Departamento de Ciências da Vida, Centro de Recursos Microbiológicos (CREM)
The Yeast Genomics Lab
Faculdade de Ciências e Tecnologia Universidade Nova de Lisboa, Quinta da Torre
Almada, 2829-516 Caparica
Abstracts (first author)
Tracing the origins of domestication in the wine yeast Saccharomyces cerevisiae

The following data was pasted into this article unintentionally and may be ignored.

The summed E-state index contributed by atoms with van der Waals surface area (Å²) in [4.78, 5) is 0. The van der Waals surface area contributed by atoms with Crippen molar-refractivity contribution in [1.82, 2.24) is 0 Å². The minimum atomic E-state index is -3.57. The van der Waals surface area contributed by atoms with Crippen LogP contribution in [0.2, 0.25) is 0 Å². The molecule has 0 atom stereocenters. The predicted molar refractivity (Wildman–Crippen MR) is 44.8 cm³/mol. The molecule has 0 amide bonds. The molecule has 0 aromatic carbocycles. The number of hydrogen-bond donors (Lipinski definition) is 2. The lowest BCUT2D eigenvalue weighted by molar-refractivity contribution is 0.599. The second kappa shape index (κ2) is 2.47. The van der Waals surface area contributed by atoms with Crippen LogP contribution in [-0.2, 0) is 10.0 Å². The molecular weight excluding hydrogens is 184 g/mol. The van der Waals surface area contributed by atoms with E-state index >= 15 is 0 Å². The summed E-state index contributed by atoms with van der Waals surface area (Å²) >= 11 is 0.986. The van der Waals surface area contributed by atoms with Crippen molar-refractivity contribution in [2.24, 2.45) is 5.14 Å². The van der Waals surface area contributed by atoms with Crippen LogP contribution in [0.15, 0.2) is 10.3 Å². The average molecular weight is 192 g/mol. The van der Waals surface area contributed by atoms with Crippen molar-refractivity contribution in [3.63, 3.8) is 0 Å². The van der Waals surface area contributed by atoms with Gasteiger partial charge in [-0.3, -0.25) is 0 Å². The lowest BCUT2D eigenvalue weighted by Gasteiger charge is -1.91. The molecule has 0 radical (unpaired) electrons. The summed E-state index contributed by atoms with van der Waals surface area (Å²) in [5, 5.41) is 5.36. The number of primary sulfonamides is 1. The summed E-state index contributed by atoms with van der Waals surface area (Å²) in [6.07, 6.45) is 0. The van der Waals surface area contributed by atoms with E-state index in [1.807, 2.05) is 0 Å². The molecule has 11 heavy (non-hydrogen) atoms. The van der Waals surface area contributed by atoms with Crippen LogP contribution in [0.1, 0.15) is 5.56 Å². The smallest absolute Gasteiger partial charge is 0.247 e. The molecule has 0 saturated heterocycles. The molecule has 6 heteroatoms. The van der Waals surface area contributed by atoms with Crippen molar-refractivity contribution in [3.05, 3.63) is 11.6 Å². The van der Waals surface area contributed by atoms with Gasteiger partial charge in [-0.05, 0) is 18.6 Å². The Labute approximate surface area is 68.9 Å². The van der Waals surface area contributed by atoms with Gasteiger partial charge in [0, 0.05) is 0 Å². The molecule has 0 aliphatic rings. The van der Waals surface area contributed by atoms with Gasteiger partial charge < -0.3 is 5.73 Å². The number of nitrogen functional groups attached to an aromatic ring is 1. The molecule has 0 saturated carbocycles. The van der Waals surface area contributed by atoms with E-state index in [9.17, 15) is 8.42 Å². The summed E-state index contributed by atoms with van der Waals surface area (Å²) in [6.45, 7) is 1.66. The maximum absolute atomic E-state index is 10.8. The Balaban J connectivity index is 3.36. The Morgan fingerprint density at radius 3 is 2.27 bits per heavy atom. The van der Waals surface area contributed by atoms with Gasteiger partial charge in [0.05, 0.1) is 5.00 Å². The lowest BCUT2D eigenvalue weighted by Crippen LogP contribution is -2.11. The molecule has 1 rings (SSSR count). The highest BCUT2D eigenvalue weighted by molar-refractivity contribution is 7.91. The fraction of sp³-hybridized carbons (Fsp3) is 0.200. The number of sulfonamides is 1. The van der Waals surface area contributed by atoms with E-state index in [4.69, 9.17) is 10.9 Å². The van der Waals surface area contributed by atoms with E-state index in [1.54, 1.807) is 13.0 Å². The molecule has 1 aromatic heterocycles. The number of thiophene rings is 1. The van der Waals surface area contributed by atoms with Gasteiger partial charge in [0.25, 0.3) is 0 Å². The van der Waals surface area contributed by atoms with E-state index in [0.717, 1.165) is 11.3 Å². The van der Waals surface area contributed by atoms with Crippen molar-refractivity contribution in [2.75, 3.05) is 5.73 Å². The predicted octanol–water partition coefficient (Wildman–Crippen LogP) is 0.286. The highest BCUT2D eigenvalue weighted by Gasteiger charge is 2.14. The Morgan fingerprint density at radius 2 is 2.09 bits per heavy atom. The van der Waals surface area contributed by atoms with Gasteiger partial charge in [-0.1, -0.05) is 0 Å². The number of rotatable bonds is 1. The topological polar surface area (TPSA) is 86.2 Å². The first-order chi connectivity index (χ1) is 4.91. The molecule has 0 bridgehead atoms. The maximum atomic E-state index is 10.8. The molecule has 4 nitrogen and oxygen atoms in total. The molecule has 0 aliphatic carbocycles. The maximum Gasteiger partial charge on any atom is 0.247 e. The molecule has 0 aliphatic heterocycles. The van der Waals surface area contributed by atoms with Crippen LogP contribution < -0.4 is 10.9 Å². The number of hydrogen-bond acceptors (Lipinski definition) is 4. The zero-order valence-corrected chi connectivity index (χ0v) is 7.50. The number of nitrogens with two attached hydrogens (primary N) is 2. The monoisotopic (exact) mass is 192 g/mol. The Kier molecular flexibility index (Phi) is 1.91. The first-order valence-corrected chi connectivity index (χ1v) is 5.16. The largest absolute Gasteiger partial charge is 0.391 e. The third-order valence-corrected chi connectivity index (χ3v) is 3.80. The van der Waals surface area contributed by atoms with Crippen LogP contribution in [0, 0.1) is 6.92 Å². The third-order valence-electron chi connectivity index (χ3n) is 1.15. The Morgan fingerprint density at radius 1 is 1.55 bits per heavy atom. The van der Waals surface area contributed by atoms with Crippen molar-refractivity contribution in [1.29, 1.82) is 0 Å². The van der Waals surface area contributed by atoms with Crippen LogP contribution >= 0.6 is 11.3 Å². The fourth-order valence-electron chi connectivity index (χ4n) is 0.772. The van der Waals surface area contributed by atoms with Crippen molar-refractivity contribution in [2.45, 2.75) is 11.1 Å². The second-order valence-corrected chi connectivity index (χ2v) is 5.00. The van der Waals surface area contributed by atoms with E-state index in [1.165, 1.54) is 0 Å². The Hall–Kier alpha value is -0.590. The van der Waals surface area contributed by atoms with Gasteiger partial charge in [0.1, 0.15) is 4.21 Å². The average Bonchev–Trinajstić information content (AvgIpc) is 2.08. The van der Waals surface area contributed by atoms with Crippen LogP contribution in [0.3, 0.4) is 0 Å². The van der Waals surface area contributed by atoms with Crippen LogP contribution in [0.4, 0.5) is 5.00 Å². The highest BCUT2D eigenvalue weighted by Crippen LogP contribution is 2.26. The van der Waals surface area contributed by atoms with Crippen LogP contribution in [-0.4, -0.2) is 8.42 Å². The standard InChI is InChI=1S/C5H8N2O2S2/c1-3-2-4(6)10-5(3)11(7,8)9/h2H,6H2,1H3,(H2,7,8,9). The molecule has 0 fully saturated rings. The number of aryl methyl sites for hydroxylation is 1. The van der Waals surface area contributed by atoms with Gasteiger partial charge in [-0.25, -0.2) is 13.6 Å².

The domestication of plants and animals represents a milestone in human history because it triggered critical transitions of human civilizations. Recent studies suggest that the yeast Saccharomyces cerevisiae, which is used nowadays in the fermentation of wine and other alcoholic beverages worldwide, illustrates the case of a microbe that has been also domesticated. However, the vast wealth of knowledge that has been gathered for the understanding of crop and livestock domestication contrasts markedly with our ignorance on microbe domestication. Recent advances in sequencing technology are providing novel opportunities for microbe population and evolutionary studies through the availability of genome-wide molecular markers that allow an unprecedented fine scale resolution of population dynamics and organismic evolution. Here, we have surveyed sequence variation using whole-genome sequencing in a dataset of S. cerevisiae strains that were isolated from natural environments (putative wild populations) and human-associated niches (putative domesticated populations), from different geographic regions at a global scale. The hypothesis to be tested is that the wild ancestors of wine yeasts are found close the main center of origin and spread of winemaking. We found a distinct and previously undescribed phylogenetic lineage of S. cerevisiae that is the closest known wild relative to the wine yeast group and is distributed along the Mediterranean basin. We propose that these two lineages diverged only recently, a view that is reinforced by the proportion of shared alleles and the low number of fixed differences between them. We discuss the significance of an excess of rare variants in the wine group relative to wild strains. The work described here seeks to provide new insights into the history of domestication and improve our knowledge on the ecology of this important microbe.